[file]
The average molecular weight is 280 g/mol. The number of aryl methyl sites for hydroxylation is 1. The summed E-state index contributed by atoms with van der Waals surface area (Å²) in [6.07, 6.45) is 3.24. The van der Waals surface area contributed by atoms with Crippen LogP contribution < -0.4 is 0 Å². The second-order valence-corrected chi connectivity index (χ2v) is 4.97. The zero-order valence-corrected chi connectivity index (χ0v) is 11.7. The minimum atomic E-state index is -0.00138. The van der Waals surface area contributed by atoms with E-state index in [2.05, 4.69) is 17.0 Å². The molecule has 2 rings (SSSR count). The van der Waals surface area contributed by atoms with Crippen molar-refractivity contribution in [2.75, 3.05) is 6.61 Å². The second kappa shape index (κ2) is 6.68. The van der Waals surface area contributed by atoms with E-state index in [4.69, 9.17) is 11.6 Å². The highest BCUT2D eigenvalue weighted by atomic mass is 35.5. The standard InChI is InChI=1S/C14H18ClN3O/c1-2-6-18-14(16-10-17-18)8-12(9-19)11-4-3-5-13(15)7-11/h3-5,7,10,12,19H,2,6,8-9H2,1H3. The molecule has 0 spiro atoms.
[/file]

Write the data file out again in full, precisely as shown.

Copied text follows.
The average molecular weight is 280 g/mol. The number of aryl methyl sites for hydroxylation is 1. The summed E-state index contributed by atoms with van der Waals surface area (Å²) in [6.07, 6.45) is 3.24. The van der Waals surface area contributed by atoms with Crippen LogP contribution < -0.4 is 0 Å². The second-order valence-corrected chi connectivity index (χ2v) is 4.97. The zero-order valence-corrected chi connectivity index (χ0v) is 11.7. The minimum atomic E-state index is -0.00138. The van der Waals surface area contributed by atoms with E-state index in [2.05, 4.69) is 17.0 Å². The molecule has 2 rings (SSSR count). The van der Waals surface area contributed by atoms with Crippen molar-refractivity contribution in [2.75, 3.05) is 6.61 Å². The second kappa shape index (κ2) is 6.68. The van der Waals surface area contributed by atoms with E-state index in [4.69, 9.17) is 11.6 Å². The highest BCUT2D eigenvalue weighted by atomic mass is 35.5. The standard InChI is InChI=1S/C14H18ClN3O/c1-2-6-18-14(16-10-17-18)8-12(9-19)11-4-3-5-13(15)7-11/h3-5,7,10,12,19H,2,6,8-9H2,1H3. The molecule has 0 spiro atoms.